Daisuke Matsuzaka, whose six-year $52 million contract with the Boston Red Sox has expired, already has an invitation to pitch next season in the Japanese city where he became a high school hero.
DeNA Co.’s Yokohama DeNA BayStars has made an offer to the 32-year-old, according to club president Jun Ikeda. Matsuzaka, who signed with the Red Sox in December 2006, may view a return to the port city as welcome after the past four injury-plagued seasons with Boston in which he compiled a 17-22 record.
“Our message has reached him and we’re making preparations,” Ikeda, 36, said in an interview earlier this month. “We can offer a comprehensive appeal, not just money. There’s the significance of joining a young team and the city’s proximity to Tokyo.”
Acquiring Matsuzaka, who carried Yokohama Senior High School to a national championship in 1998, might also restore the hopes of BayStars fans who have watched the team crash to a five-year run of last-place finishes in Nippon Professional Baseball’s Central League.
As the ace of his high school team, Matsuzaka dominated the 1998 summer tournament at Koshien Stadium, pitching a no-hitter in the final game after having earlier thrown more than 400 pitches over three days to win two successive games and save a third.
He went on to an eight-season career and a record of 108-60 with the Seibu Lions of NPB’s Pacific League, winning rookie of the year honors in 1999 and the Sawamura Award as NPB’s best pitcher in 2001, and twice leading the league in Earned Run Average.
There was no response to two e-mails and a phone call to Rachel Viglietta, assistant to Matsuzaka’s agent Scott Boras.
DeNA wants the BayStars to top the league within five years and boost season attendance to at least 1.3 million, Ikeda said. Matsuzaka’s presence on the pitching staff might go a long way toward both goals, with his fame helping to attract fans and his Major League Baseball experience bringing veteran leadership.
“We need time to build a foundation,” Ikeda said. “We didn’t have enough time to construct a team this season after buying the ballclub in December.” The 2012 season started March 30.
DeNA, Japan’s biggest social-game operator, bought the team for 9.5 billion yen ($120 million) from Tokyo Broadcasting System Holdings Inc. Ikeda, who headed the company’s marketing and communication division, was sent to the club and became the youngest president among Japan’s 12 professional baseball teams.
Baseball, long Japan’s most popular professional sport, has been losing favor in recent years with the departure of many top players to the U.S. major leagues.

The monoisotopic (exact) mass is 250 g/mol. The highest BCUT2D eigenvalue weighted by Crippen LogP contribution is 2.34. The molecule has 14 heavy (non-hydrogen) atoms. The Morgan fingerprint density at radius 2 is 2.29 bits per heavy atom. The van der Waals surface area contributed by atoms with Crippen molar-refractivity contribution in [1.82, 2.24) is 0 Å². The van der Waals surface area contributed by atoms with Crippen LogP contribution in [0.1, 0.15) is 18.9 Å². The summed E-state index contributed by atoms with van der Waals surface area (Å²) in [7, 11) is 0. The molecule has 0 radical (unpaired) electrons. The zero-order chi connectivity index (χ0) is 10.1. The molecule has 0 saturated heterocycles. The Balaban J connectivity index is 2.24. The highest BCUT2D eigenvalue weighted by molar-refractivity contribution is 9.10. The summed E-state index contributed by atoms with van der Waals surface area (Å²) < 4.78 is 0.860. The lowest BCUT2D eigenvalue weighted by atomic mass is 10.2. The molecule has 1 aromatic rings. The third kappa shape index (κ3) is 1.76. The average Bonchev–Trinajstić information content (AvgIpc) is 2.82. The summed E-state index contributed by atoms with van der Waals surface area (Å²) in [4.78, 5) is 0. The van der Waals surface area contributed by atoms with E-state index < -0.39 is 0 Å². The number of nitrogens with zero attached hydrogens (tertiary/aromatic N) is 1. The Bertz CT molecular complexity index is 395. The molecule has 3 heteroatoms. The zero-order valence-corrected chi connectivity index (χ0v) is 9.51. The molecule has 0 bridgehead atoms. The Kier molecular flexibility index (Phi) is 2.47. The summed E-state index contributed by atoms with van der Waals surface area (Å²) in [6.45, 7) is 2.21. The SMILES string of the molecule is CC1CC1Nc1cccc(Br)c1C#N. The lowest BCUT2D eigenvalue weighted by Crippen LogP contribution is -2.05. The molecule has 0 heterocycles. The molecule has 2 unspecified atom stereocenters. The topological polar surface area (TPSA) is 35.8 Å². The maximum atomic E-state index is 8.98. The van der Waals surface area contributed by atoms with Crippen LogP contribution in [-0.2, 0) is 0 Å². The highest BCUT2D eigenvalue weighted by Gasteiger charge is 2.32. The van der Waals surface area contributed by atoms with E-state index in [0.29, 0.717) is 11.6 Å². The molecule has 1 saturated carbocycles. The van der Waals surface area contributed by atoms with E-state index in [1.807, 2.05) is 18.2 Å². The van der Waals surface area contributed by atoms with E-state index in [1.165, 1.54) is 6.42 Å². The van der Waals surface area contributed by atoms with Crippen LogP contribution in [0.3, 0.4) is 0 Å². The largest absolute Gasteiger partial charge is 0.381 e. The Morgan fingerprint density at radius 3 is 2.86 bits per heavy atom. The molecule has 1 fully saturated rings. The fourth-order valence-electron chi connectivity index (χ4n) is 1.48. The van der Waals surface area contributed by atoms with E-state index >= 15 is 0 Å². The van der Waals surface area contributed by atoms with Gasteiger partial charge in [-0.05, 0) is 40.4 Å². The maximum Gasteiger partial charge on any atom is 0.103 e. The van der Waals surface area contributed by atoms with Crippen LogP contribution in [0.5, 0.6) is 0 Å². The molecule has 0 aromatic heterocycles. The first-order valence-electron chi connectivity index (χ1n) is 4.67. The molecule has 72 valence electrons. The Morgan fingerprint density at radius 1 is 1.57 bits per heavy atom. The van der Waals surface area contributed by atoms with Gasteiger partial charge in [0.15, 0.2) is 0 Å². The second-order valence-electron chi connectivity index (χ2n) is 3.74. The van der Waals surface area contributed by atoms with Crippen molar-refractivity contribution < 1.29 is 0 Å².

Attendance in the six-team Central League fell 4.2 percent to 11.8 million in 2011, with average attendance per game down to 27,293, from 35,309 in 1992, according to the Nippon Professional Baseball Organization.
Yokohama attracted 1.1 million people, compared with Hanshin Tigers’ 2.9 million and Yomiuri Giants’ 2.72 million, the 2011 data showed.
Since DeNA acquired the BayStars, fans have already seen some benefits. In April, the team sold 300 refundable tickets for unsatisfied customers and in August offered discounted field-seat tickets for fathers with housing loans. The BayStars, who count a gasoline-station operator among their sponsors, also sold tickets for games between Sept. 28 and Oct. 3 that came with a coupon good for three liters of free gasoline if the team lost. The team’s record for those days was 2-3 with one tie.
“DeNA has been trying to change the old Japanese style of baseball team management by using business marketing sources,” said Yasuaki Muto, a professor in the Faculty of Sport Sciences at Waseda University in Tokyo. “It’s been good so far.”
‘Maybe Even Win’
The company’s efforts have paid off with a 5.3 percent rise in attendance this season to 859,207 through Aug. 23, compared with 816,056 in the same period of the 2011 season, according to the team. DeNA said in August that acquiring the BayStars helped boost its first-quarter sales 37 percent to 47.6 billion yen, even as ownership did increase costs.
“By having Matsuzaka at the team, more people would come to the stadium, the team may sell more corporate boxes and maybe even win a few games,” Muto said in an interview. “If the team can use Matsuzaka to attract fans and show that having a baseball team can benefit the owner company in terms of gaining name recognition and trust, I think more and more new companies will begin financing and owning teams.”
The Red Sox haven’t said for sure that they won’t try to re-sign Matsuzaka, who’ll be eligible for free agency after the MLB season concludes.
He helped the Red Sox win a World Series during his first year in 2007 and then went 18-3 with a 2.90 ERA in his second season, when he was among the best pitchers in the majors.
Matsuzaka has since seen his career derailed by injuries and ineffectiveness. In 11 starts this year coming back from surgery on his pitching elbow, he had a 1-7 record and an 8.28 ERA for a Red Sox team that finished 69-93, its worst season since 1965.
The BayStars won’t be entirely reliant on Matsuzaka and will seek other trades and draft amateur players to strengthen their roster, Ikeda said.
Next season, the team’s goal is to finish in the top half of the six-team Central League standings, Ikeda said, a result that would put the team into the postseason playoffs for the first since 2001.